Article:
Georgy Bolyuba

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since Feb 18, 2005
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Recent posts by Georgy Bolyuba

Do you have a getter for endDate?

Originally posted by Subhadip Chatterjee:
<url>?jsessionid=2089718#...For an example, "" woulds be changed to "'2089718#'".

I think it would be <url>;jsessionid=...
17 years ago

Originally posted by John Meyers:

It would be the container's job to keep them in sync wouldn't it ?.


When I said about one instance of servlet I have talked about "one server" case (without clustering). If you have distributed web application you will have one instance of servlet per JVM. Fields will not be synchronized by containers.

Originally posted by Bear Bibeault:

The bottom line is that it is asking for trouble to use read/write class or instance variables in a servlet. And as the context scopes are availabe to store data in a safe fashion, there's no need, so don't do it.

Agree. Servlet should be stateless and thread-safe.

FYI: servlet context will not be synchronized by containers (in case of distributed web application). Only session will be synchronized.

SRV.2.2 Number of Instances
SRV.7.7.2 Distributed Environments
17 years ago
There will be only one servlet instance per JVM (one servlet for one servlet declaration in DD).
17 years ago
You trying to find "ejb/SimpleConverter":

Object objref = myEnv.lookup("ejb/SimpleConverter");

Just make sure that "ejb/SimpleConverter" is correct name for ConverterHome.

It looks like something else is binded with name "ejb/SimpleConverter".
According to EJB 2.1 spec SFSB can be passivated after timeout. Try to play with container settings.
As far as I understand you can not deserialize an object if you do not have its class on your classpath. This sounds reasonable for me.
This really depends on type of EJB.

Session beans method can be excuted by one thread at given time.

Only one Statefull session bean can be executed at given time.

Several methods of stateless session bean can be executed at given time.


Do you know the size of your message? If it is true I think it would be better to create simple byte array.

I understand how I can do this with bit-masking, but JAVA doesn't allow me to use literal hexadecimal values, so it's proving a bit challenging.

I am not sure I get you right, but how about this and this?
[ June 29, 2006: Message edited by: Georgy Bolyuba ]
17 years ago
Thanks everybody for your answers. I think now this subject is clear for me.

Originally posted by Ilja Preuss:

What would be the advantage of doing this?

I think this can make code easer to understand. It's like if AChild said: "Im sure that method() of ABase is implemeting mathod() of A. Trust me." And in code from my first post it look like AChild knows nothing about method().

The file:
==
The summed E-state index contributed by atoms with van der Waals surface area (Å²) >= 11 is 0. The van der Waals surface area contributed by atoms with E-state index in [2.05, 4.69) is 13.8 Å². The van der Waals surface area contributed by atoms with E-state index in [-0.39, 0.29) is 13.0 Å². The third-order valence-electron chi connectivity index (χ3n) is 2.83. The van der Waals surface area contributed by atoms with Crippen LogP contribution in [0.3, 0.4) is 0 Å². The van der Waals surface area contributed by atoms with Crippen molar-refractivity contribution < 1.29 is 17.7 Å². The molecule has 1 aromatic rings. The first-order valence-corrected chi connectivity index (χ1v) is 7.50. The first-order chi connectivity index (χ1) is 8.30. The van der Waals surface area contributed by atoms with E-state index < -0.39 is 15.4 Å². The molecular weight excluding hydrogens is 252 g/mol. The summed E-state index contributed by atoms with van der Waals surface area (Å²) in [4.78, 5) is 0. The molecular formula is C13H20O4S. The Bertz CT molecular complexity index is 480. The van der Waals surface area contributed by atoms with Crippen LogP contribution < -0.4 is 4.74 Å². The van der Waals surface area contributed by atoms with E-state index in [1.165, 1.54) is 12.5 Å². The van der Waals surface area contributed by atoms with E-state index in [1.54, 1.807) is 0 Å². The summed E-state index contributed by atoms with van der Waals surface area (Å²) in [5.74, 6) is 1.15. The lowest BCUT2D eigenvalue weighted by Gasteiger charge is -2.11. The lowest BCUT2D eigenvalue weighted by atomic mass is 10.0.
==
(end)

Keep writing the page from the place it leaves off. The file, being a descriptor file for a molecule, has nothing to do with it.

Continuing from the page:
Originally posted by Stan James:
This makes me uncomfortable. ABase has the method we need, but it doesn't claim to know anything about the interface. It might have the signature but do something completely undesirable with it. AChild glues together the interface which promises certain behavior and superclass which does not.

Of course polymorphism is all about doing different things with the same signature and I like to be able to introduce new unpredicted behavior at runtime, so maybe AChild takes responsibility for knowing the ABase really does the right thing. This still looks like a trick to sneak ABase into someplace it doesn't belong.

Back in VB4 days we used to practice what I called "polymorphism by coincidence". A method gets a parameter of unknown type and tries to call a method on it. If the parameter object has that method you go merrily on your way. If not then "on error goto" does something else. Does that sound similar?

Eah... It might be one of the good reason for writing this code.

As for me I think it would be good idea to add this method to AChild

Or maybe it is good idea for compiler to spot inadvertences like that?

Originally posted by Devesh H Rao:

Makes sense to me if ASample is a customized class for specific clients, ABase is the core of a product and AChild and A are used as switch to turn on or off specific features of the product for a client.

The product ABase core can contain all the business functionality which is common across clients, AChild can build on client specific functionality and A can be used to provide conditional access.

It's understandable, but I think this is not the best way for customize your code.

Originally posted by Mr. C Lamont Gilbert:
I agree Ilja almost. Problem is child class does not adapt base class. it just wears an interface and inadvertently opens itself up to new usages.

This code is definitely looks like adapter for me. But I've asked my question because I cannot spot the problem and I was sure that there is some thing strange in that code. Now I can say the problem is in inadvertence . That is why I was confused.

As it stands the interface almost seems to be scavaging for any class that fits its signature

Sorry, but I didn't get this phrase.
A little bit strange quiestion, but...

A friend of mine got this code during interview:

As you can see there is something like "indirect realization" in this code. My friend was asked: "Where it might be usefull?"

He asked me. Now I'm asking you.